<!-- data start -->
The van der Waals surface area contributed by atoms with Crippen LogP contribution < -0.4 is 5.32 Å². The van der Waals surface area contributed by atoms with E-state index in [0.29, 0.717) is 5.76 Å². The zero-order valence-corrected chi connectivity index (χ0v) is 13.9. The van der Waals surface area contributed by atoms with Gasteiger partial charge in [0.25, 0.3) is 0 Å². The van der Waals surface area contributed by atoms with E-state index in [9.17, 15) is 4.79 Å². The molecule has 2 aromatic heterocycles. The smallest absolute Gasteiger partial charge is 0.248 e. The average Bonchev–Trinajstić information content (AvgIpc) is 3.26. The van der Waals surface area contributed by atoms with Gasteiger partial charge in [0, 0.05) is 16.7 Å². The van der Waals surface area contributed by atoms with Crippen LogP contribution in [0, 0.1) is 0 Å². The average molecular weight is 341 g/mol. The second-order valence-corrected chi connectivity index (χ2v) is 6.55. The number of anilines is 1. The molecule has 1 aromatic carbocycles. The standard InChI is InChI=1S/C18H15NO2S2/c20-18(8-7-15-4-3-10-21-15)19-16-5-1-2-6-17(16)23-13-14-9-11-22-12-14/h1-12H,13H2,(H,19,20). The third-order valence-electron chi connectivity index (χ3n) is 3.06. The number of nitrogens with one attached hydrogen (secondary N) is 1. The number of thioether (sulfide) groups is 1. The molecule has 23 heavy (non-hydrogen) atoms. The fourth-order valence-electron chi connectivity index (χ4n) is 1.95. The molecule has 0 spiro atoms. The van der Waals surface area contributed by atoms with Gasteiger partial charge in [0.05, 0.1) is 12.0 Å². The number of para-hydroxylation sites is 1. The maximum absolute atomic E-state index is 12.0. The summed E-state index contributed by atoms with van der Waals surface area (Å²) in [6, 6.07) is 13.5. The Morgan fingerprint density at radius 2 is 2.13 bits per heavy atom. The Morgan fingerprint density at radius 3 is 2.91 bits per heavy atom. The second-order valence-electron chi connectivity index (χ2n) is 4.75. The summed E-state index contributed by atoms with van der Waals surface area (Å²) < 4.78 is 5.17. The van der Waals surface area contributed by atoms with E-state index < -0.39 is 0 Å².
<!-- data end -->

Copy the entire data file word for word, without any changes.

The van der Waals surface area contributed by atoms with Crippen LogP contribution < -0.4 is 5.32 Å². The van der Waals surface area contributed by atoms with E-state index in [0.29, 0.717) is 5.76 Å². The zero-order valence-corrected chi connectivity index (χ0v) is 13.9. The van der Waals surface area contributed by atoms with Gasteiger partial charge in [0.25, 0.3) is 0 Å². The van der Waals surface area contributed by atoms with E-state index in [9.17, 15) is 4.79 Å². The molecule has 2 aromatic heterocycles. The smallest absolute Gasteiger partial charge is 0.248 e. The average Bonchev–Trinajstić information content (AvgIpc) is 3.26. The van der Waals surface area contributed by atoms with Gasteiger partial charge in [0, 0.05) is 16.7 Å². The van der Waals surface area contributed by atoms with Crippen LogP contribution in [0, 0.1) is 0 Å². The average molecular weight is 341 g/mol. The second-order valence-corrected chi connectivity index (χ2v) is 6.55. The number of anilines is 1. The molecule has 1 aromatic carbocycles. The standard InChI is InChI=1S/C18H15NO2S2/c20-18(8-7-15-4-3-10-21-15)19-16-5-1-2-6-17(16)23-13-14-9-11-22-12-14/h1-12H,13H2,(H,19,20). The third-order valence-electron chi connectivity index (χ3n) is 3.06. The number of nitrogens with one attached hydrogen (secondary N) is 1. The number of thioether (sulfide) groups is 1. The molecule has 23 heavy (non-hydrogen) atoms. The fourth-order valence-electron chi connectivity index (χ4n) is 1.95. The molecule has 0 spiro atoms. The van der Waals surface area contributed by atoms with Gasteiger partial charge in [0.05, 0.1) is 12.0 Å². The number of para-hydroxylation sites is 1. The maximum absolute atomic E-state index is 12.0. The summed E-state index contributed by atoms with van der Waals surface area (Å²) in [6, 6.07) is 13.5. The Morgan fingerprint density at radius 2 is 2.13 bits per heavy atom. The Morgan fingerprint density at radius 3 is 2.91 bits per heavy atom. The second-order valence-electron chi connectivity index (χ2n) is 4.75. The summed E-state index contributed by atoms with van der Waals surface area (Å²) < 4.78 is 5.17. The van der Waals surface area contributed by atoms with E-state index < -0.39 is 0 Å².